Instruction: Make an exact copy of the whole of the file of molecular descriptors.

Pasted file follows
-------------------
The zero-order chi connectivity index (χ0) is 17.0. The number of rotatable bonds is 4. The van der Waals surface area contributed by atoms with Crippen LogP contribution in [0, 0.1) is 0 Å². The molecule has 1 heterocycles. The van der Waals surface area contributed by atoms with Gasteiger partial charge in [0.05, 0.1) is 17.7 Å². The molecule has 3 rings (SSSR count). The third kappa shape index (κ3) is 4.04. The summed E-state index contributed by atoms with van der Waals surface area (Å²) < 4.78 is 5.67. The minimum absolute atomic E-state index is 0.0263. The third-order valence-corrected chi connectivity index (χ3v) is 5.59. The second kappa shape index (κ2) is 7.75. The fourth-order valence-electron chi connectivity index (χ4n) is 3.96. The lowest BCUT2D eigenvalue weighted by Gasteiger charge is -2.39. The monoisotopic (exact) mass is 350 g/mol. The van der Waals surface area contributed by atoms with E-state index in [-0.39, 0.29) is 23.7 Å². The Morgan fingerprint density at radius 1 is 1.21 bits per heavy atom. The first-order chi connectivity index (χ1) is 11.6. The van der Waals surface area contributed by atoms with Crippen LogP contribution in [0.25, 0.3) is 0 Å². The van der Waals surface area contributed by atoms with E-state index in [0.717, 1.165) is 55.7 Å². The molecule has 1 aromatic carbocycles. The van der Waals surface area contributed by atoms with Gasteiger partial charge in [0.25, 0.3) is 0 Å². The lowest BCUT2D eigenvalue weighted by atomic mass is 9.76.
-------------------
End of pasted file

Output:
The zero-order chi connectivity index (χ0) is 17.0. The number of rotatable bonds is 4. The van der Waals surface area contributed by atoms with Crippen LogP contribution in [0, 0.1) is 0 Å². The molecule has 1 heterocycles. The van der Waals surface area contributed by atoms with Gasteiger partial charge in [0.05, 0.1) is 17.7 Å². The molecule has 3 rings (SSSR count). The third kappa shape index (κ3) is 4.04. The summed E-state index contributed by atoms with van der Waals surface area (Å²) < 4.78 is 5.67. The minimum absolute atomic E-state index is 0.0263. The third-order valence-corrected chi connectivity index (χ3v) is 5.59. The second kappa shape index (κ2) is 7.75. The fourth-order valence-electron chi connectivity index (χ4n) is 3.96. The lowest BCUT2D eigenvalue weighted by Gasteiger charge is -2.39. The monoisotopic (exact) mass is 350 g/mol. The van der Waals surface area contributed by atoms with E-state index in [-0.39, 0.29) is 23.7 Å². The Morgan fingerprint density at radius 1 is 1.21 bits per heavy atom. The first-order chi connectivity index (χ1) is 11.6. The van der Waals surface area contributed by atoms with Crippen LogP contribution in [0.25, 0.3) is 0 Å². The van der Waals surface area contributed by atoms with E-state index in [0.717, 1.165) is 55.7 Å². The molecule has 1 aromatic carbocycles. The van der Waals surface area contributed by atoms with Gasteiger partial charge in [0.25, 0.3) is 0 Å². The lowest BCUT2D eigenvalue weighted by atomic mass is 9.76.